NEW YORK — An employer seeking unpaid pension fund contributions in an Employee Retirement Income Security Act case did not bind itself to a trust agreement and the interest rate established under a delinquency policy until the employer agreed to a memorandum of agreement (MOA) modifying a collective bargaining agreement (CBA), the Second Circuit U.S. Court of Appeals held Aug. 20, vacating a lower court’s judgment and remanding for a redetermination of damages (The 32BJ North Pension Fund and its board of trustees v. Nutrition Management Services Co., Nos. 18-0857 and 18-1843, 2nd Cir., 2019 U.S. App. LEXIS 24716).
ST. LOUIS — A Nebraska federal judge’s order awarding optional life insurance (OLI) benefits to the widow of a Ford employee was reversed Aug. 23 by an Eighth Circuit U.S. Court of Appeals panel, which found that the decedent’s automatic enrollment in the OLI benefit program was premised on a false answer to an online health history questionnaire (Silvia Sepulveda-Rodriguez v. Metropolitan Life Insurance Company, et al., No. 18-1760, 8th Cir., 2019 U.S. App. LEXIS 25319).
PHILADELPHIA — In an Aug. 21 order, two Third Circuit U.S. Court of Appeals judges voted to deny a request to stay their May 2019 mandate reinstating allegations that the University of Pennsylvania acted imprudently while administering a 403(b) defined contribution, individual account employee pension benefit plan (Jennifer Sweda, et al. v. University of Pennsylvania, et al., No. 17-3244, 3rd Cir.).
CHICAGO — An initial complaint filed by the trustees of a multiemployer pension plan in 2008 after employers stopped making payments for withdrawal liability accelerated the withdrawal liability and started the clock, a Seventh Circuit U.S. Court of Appeals panel ruled Aug. 13, rejecting a 2018 complaint filed after payments stopped again as time-barred after determining that there is no deceleration under the Multiemployer Pension Plan Amendments Act (MPPAA) (Kenneth J. Bauwens, et al. v. Revcon Technology Group, Inc., et al., No. 18-3306, 7th Cir., 2019 U.S. App. LEXIS 24066).
WASHINGTON, D.C. — The Ninth Circuit U.S. Court of Appeals’ ruling allowing the three-year statute of limitations under the Employee Retirement Income Security Act to be avoided by demonstrating an absence of “actual knowledge” that a breach of fiduciary duty has occurred “flies in the face of the policies animating ERISA’s disclosure regime and its limitations provision,” plan fiduciaries argue in their petitioners brief filed Aug. 21 in the U.S. Supreme Court (Intel Corporation Investment Policy Committee, et al. v. Christopher M. Sulyma, No. 18-1116, U.S. Sup.).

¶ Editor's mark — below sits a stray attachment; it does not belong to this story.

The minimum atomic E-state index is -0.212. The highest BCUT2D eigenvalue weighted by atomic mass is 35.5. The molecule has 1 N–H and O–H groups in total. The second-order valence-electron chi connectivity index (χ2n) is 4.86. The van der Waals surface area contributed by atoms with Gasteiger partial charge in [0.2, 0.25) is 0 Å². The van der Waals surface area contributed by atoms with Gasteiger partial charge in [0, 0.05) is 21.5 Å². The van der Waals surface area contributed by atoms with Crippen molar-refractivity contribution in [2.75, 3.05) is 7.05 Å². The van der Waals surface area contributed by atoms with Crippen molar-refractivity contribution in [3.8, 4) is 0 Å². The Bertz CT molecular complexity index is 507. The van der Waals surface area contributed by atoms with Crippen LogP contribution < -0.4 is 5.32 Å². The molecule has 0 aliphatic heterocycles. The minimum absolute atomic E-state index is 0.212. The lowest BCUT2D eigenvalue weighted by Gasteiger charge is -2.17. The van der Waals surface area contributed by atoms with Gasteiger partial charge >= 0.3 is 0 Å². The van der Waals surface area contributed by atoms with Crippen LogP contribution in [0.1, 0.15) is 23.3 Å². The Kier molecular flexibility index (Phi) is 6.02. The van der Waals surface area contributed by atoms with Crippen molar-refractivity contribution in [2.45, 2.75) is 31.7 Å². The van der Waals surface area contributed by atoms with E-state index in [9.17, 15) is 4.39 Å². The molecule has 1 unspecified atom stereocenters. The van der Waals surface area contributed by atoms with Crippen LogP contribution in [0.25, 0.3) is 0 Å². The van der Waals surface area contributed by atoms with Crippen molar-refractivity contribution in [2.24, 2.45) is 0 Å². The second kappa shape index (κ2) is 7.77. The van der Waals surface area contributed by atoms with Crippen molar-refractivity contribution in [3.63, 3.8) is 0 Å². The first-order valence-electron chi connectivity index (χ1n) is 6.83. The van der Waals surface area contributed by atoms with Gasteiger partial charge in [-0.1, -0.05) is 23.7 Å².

LOS ANGELES — A California federal judge on Aug. 14 determined that claims for excessive record-keeping fees, failure to monitor and prohibited transactions alleged against defendants accused of mismanaging a company’s 401(k) retirement savings plan cannot proceed because the plaintiffs failed to provide evidence in support of the claims (Clifton Marshall, et al. v. Northrop Grumman Corp., et al., No. 16-6794, C.D. Calif.).
SAN FRANCISCO — Citing the Supreme Court decision in American Express Co. v. Italian Colors Restaurant, 570 U.S. 228 (2013), the Ninth Circuit U.S. Court of Appeals on Aug. 20 found that its 1984 holding that claims under the Employee Retirement Income Security Act are not arbitrable “is no longer good law”; the same day, the court also issued a memorandum disposition compelling arbitration in the dispute (Michael Dorman, et al. v. Charles Schwab Corp., et al., No. 18-15281, 9th Cir.).
SAN FRANCISCO — The Ninth Circuit U.S. Court of Appeals on Aug. 16 found no abuse of discretion in a decision to deny early retirement benefits to an electrician who, post-retirement, was employed as an administrator for an electrical workers’ union (John O’Rourke v. Northern California Electrical Workers Pension Plan, et al., No. 17-17419, 9th Cir., 2019 U.S. App. LEXIS 24454).
TRENTON, N.J. — A New Jersey federal judge on Aug. 15 denied a motion for reconsideration filed by Princeton University trustees accused of mishandling the university’s retirement plan because the trustees failed to present any new evidence warranting reconsideration of the court’s denial of Princeton’s motion to dismiss (Elysee Nicolas, et al. v. The Trustees of Princeton University, No. 17-3695, D. N.J., 2019 U.S. Dist. LEXIS 137823).
WASHINGTON, D.C. — In an Aug. 13 amicus curiae brief filed in support of neither party, the government told the U.S. Supreme Court that when assessing the merits of a duty-of-prudence claim against an employee stock option plan (ESOP) fiduciary accused of failing to disclose inside information, courts “should be informed by the requirements and objectives of the securities laws” (Retirement Plans Committee of IBM, et al. v. Larry W. Jander, et al., No. 18-1165, U.S. Sup.).